Anyone living in country Australia should consider being vaccinated against Q fever, according to researchers.
The recommendation was made on the basis of their study, published in the Medical Journal of Australia which showed that living in a rural area for more than three months was associated with an increased risk of contracting Q fever even if there was little contact with farm animals, the traditional reservoir of the infection.
In fact, the risk among country dwellers was 2.5 times higher than among people who had never lived rurally, according to the study which looked for evidence of past infection among 2740 blood donors in Queensland and NSW.
“The prevalence of Q fever, caused by Coxiella burnetii, is substantial in Australia despite the availability of a safe and effective vaccine,” the study authors wrote.
They point to stats that show that between 2013 and 2017 there were more 2500 notifications of Q fever in this country. They say this is very likely to be an underestimate, as most infections (up to 80%) are asymptomatic and sometimes they may have non-specific symptoms.
But what we do know is that when Q fever does cause significant symptoms the morbidity can be substantial – pneumonia, hepatitis, endocarditis, and osteomyelitis. In addition, 10-15% of symptomatic patients will develop a protracted post-Q fever fatigue syndrome.
To check just how many people have or have had the condition, researchers assessed blood donors from metropolitan Sydney and Brisbane, as well as blood donors in rural areas, namely the Hunter New England region of NSW and Toowoomba in Queensland. As well as collecting data on exposure, occupation and vaccination, the sera of the subjects was tested for both the C. burnetii antibody (as a measure of past exposure) and C. burnetii DNA (measuring current infection).
No patient in the study was found to be currently infected with Q fever.
Overall, 3.6% of the participants had evidence of past infection. And even though seroprevalence was higher in the rural areas compared to metropolitan areas, a significant proportion of those people from the city who tested positive for past Q fever had a history of living in the country at some time in the past.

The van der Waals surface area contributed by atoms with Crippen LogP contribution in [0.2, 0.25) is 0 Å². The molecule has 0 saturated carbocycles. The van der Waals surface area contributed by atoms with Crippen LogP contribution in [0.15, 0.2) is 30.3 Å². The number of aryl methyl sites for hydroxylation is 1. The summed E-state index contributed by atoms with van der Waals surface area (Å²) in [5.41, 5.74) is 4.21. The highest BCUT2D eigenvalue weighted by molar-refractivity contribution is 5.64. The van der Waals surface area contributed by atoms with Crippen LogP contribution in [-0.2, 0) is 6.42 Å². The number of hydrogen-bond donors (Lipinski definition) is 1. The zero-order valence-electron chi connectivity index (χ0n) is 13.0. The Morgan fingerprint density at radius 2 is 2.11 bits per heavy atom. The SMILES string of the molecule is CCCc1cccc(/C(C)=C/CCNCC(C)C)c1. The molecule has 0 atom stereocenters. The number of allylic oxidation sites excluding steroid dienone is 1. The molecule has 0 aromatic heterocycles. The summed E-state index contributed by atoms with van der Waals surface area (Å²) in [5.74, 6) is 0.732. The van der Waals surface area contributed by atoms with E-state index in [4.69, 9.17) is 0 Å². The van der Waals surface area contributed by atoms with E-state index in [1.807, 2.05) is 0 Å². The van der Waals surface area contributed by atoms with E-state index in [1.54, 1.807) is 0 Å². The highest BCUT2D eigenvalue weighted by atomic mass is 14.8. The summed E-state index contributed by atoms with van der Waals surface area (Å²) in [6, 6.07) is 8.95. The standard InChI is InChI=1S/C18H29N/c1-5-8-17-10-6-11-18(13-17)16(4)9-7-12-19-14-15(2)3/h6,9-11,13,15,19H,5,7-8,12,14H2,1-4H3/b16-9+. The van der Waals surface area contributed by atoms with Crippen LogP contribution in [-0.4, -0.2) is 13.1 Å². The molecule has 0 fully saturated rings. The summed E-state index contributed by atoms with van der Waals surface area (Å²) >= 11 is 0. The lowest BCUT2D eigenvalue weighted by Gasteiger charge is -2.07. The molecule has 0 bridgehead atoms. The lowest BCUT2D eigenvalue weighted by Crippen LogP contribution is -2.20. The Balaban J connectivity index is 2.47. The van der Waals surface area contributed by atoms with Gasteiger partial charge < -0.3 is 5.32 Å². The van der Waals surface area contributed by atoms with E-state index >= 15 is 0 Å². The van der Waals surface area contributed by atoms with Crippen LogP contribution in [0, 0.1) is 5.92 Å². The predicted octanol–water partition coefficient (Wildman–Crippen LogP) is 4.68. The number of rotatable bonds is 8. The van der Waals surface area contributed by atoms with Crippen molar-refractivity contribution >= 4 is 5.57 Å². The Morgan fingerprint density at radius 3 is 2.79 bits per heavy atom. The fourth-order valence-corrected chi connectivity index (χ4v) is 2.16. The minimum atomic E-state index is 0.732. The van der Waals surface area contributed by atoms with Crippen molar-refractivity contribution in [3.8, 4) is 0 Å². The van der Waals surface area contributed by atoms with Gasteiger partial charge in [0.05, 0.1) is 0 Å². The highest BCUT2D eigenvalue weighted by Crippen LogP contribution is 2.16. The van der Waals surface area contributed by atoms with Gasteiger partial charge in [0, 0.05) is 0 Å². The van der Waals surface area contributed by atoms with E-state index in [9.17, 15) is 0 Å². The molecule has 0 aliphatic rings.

As you would expect, people working with sheep, cattle or goats, abattoir workers and people who had assisted at an animal birth were at highest risk. Vaccination of these people is already recommended.
Non-farming people who just lived in rural areas were found to be at risk.
“Having lived in a rural area, but with no or rare contact with sheep, cattle or goats, was itself an independent predictor of antibody seropositivity after accounting for the effects of other exposures”, the study authors said.
Hence the recommendation we vaccinate everyone living in the country. But, as an accompanying editorial points out, expanding the current vaccination program is not without its challenges. Screening for humoral antibody and cell-mediated skin testing is required prior to vaccination so the need for at least two GP visits, access to intradermal skin testing and the cost are all potential barriers, the editorial authors said.
There is also an issue with a lack of evidence about the safety and effectiveness of the Q fever vaccine in children.
Nonetheless, all the experts agree: if we want to reduce the burden of Q fever in Australia, we will need to look beyond the select populations we are currently targeting for vaccination because there are obviously risk factors other than sheep, cattle and goats, at play.
Gidding HF, Faddy HM, Durrheim DN, Graves SR, Nguyen C, Hutchinson P, Massey P, Wood N. Seroprevalence of Q fever among metropolitan and non‐metropolitan blood donors in New South Wales and Queensland, 2014–2015. Med J Aust. 2019 Apr; 210(7): 309-15. DOI: 10.5694/mja2.13004
Francis JR, Robson JM. Q fever: more common than we think, and what this means for prevention. Med J Aust. 2019 Apr; 210(7): 305-6. DOI: 10.5694/mja2.50024